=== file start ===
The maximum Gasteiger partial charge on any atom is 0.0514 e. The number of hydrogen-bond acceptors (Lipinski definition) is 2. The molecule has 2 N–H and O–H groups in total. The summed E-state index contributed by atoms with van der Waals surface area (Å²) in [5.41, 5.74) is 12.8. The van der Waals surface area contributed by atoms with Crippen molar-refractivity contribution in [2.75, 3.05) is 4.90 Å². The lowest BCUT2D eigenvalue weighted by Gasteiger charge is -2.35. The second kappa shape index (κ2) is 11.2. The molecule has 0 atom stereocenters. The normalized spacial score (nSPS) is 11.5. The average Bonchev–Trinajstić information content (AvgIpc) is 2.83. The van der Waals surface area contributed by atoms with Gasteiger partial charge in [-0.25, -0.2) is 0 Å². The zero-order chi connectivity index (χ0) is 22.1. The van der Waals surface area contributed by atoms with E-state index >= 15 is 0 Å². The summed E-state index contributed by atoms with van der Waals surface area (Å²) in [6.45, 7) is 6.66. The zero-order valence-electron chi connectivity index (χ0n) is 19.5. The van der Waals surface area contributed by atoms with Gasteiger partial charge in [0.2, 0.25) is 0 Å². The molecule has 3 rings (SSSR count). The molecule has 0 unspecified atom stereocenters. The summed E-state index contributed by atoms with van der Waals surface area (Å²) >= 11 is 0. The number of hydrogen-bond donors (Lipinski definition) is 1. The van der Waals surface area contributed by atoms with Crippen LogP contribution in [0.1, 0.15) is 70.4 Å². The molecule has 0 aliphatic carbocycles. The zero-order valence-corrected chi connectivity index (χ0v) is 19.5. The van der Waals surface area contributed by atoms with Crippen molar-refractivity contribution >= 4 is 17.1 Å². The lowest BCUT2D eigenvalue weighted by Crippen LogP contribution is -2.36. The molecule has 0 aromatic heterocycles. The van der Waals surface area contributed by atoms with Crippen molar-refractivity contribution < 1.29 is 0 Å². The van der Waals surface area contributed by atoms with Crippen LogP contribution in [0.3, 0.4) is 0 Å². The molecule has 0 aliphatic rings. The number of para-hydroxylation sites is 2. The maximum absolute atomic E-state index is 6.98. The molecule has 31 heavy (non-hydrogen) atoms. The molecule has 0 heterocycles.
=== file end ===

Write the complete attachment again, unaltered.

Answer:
The maximum Gasteiger partial charge on any atom is 0.0514 e. The number of hydrogen-bond acceptors (Lipinski definition) is 2. The molecule has 2 N–H and O–H groups in total. The summed E-state index contributed by atoms with van der Waals surface area (Å²) in [5.41, 5.74) is 12.8. The van der Waals surface area contributed by atoms with Crippen molar-refractivity contribution in [2.75, 3.05) is 4.90 Å². The lowest BCUT2D eigenvalue weighted by Gasteiger charge is -2.35. The second kappa shape index (κ2) is 11.2. The molecule has 0 atom stereocenters. The normalized spacial score (nSPS) is 11.5. The average Bonchev–Trinajstić information content (AvgIpc) is 2.83. The van der Waals surface area contributed by atoms with Gasteiger partial charge in [-0.25, -0.2) is 0 Å². The zero-order chi connectivity index (χ0) is 22.1. The van der Waals surface area contributed by atoms with E-state index >= 15 is 0 Å². The summed E-state index contributed by atoms with van der Waals surface area (Å²) in [6.45, 7) is 6.66. The zero-order valence-electron chi connectivity index (χ0n) is 19.5. The van der Waals surface area contributed by atoms with Gasteiger partial charge in [0.2, 0.25) is 0 Å². The molecule has 3 rings (SSSR count). The molecule has 0 unspecified atom stereocenters. The summed E-state index contributed by atoms with van der Waals surface area (Å²) >= 11 is 0. The number of hydrogen-bond donors (Lipinski definition) is 1. The van der Waals surface area contributed by atoms with Crippen LogP contribution in [0.1, 0.15) is 70.4 Å². The molecule has 0 aliphatic carbocycles. The zero-order valence-corrected chi connectivity index (χ0v) is 19.5. The van der Waals surface area contributed by atoms with Crippen molar-refractivity contribution >= 4 is 17.1 Å². The lowest BCUT2D eigenvalue weighted by Crippen LogP contribution is -2.36. The molecule has 0 aromatic heterocycles. The van der Waals surface area contributed by atoms with Crippen molar-refractivity contribution < 1.29 is 0 Å². The van der Waals surface area contributed by atoms with Crippen LogP contribution in [0.3, 0.4) is 0 Å². The molecule has 0 aliphatic rings. The number of para-hydroxylation sites is 2. The maximum absolute atomic E-state index is 6.98. The molecule has 31 heavy (non-hydrogen) atoms. The molecule has 0 heterocycles.